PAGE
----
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Bank of England maintains Bank Rate at 0.5% and the size of the Asset Purchase Programme at £375 billion





Bank of England votes 8-1 to hold rates at 0.5%


Interest rates have been left unchanged again at 0.5% by the Bank of England's rate-setters.



The nine rate-setters on the Monetary Policy Committee (MPC) voted 8-1 for no change.

Ian McCafferty, one of four external members of the MPC, was the only one to vote for a rate rise, as he has done at the previous four meetings.

It is the 81st meeting in a row at which rates have been left unchanged at that level.

The minutes of the meeting showed policymakers concentrated on the continuing subdued inflation environment.

Inflation as measured by the Consumer Prices Index (CPI) stood at -0.1% in October and the rate-setters predicted it would be slightly positive in November.

The MPC's job is to keep CPI close to the government's target of 2.0%.
The minutes predict that inflation will stay below 1% until the second half of next year.
'Global headwinds persist'

"The ongoing reluctance to tighten policy contrasts with the more hawkish stance of US policymakers," said Chris Williamson, chief economist at Markit.

"Policymakers in the US... faced with an economy growing at a similar rate to the UK, as well as a similar level of unemployment and inflation and even lower wage growth, are sending a clear message that now's the time to start the process of normalising policy."

But David Kern, chief economist at the British Chambers of Commerce pointed out that, "Even though the US may raise rates this month, the European Central Bank has eased policy even further, and global headwinds persist."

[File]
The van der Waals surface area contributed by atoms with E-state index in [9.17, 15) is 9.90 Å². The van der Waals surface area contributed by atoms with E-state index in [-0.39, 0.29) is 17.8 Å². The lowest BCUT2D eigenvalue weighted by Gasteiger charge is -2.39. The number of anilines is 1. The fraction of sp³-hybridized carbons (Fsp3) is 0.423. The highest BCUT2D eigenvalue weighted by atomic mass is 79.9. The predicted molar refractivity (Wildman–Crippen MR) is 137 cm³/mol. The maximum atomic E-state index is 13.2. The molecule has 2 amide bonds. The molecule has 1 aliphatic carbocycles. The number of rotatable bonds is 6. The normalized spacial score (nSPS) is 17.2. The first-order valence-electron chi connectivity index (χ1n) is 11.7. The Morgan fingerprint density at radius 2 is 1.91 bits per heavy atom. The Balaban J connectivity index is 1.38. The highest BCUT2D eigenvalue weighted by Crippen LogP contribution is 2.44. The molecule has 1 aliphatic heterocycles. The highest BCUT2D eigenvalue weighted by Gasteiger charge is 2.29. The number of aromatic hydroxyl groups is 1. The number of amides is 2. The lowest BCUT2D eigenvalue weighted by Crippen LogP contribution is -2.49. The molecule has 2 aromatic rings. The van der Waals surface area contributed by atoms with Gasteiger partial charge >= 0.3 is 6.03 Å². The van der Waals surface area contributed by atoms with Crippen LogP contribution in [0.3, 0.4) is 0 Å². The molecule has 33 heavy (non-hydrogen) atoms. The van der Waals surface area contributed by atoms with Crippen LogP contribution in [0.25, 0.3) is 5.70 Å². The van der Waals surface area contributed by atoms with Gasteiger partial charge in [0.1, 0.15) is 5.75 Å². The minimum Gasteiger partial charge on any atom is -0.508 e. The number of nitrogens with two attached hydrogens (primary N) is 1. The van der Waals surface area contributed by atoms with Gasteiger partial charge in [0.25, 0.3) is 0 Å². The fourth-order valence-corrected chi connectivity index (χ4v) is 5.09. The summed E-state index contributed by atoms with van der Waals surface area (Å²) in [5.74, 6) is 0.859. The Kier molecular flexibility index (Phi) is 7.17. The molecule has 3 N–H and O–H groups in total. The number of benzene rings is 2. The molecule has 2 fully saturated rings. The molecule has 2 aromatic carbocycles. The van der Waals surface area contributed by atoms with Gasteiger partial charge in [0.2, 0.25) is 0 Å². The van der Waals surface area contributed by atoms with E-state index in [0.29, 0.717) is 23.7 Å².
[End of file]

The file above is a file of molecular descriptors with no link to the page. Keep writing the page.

"With inflation not expected to start edging up until next year, or reach target until well into 2017, there is simply no need for the Bank to consider changing tack."

Britain's economy has grown strongly for more than two years but inflation remains below zero and the Bank has kept rates at the level to which they were cut during the worst of the financial crisis nearly seven years ago.

Governor Mark Carney and other Monetary Policy Committee members said the "material news" in the month since they previously met was that the price of oil had "fallen markedly again", which raised the likelihood of inflation staying subdued.






None of the nine current members of the MPC has been on the committee when rates were raised or cut. The longest-serving current member is Martin Weale, who joined in August 2010, more than a year after the last change in rates.

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Low interest rates stimulate the property industry sector by encouraging home-buyers activity and by making it less expensive for individuals and businesses to borrow money to invest in all types of real estate. Mortgage rates, which represent the interest a home buyer must pay when taking out a loan to purchase real estate, are tied to federal interest rates. When these rates are low, a homeowner pays much less over the duration of his mortgage (usually 15 or 30 years) for the same priced home.


Cheaper mortgages stimulate demand, creating an incentive for more people to take out mortgages and buy homes. Heavy purchasing activity usually precipitates appreciation in real estate prices; this was evident during the housing boom of the late nineties to mid noughties. Real estate investment trusts (REITS), which are companies that make money by investing in real estate directly, see their portfolios appreciate rapidly during periods of low interest rates.

Interest charged on commercial and industrial real estate loans is also tied to central bank [bank of england  rate]. 

When rates are low, more companies look to add to their real estate portfolios, purchasing office buildings and production centers.

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Bank of England maintains Bank Rate at 0.5% and the size of the Asset Purchase Programme at £375 billion

10 December 2015

Monetary policy summary

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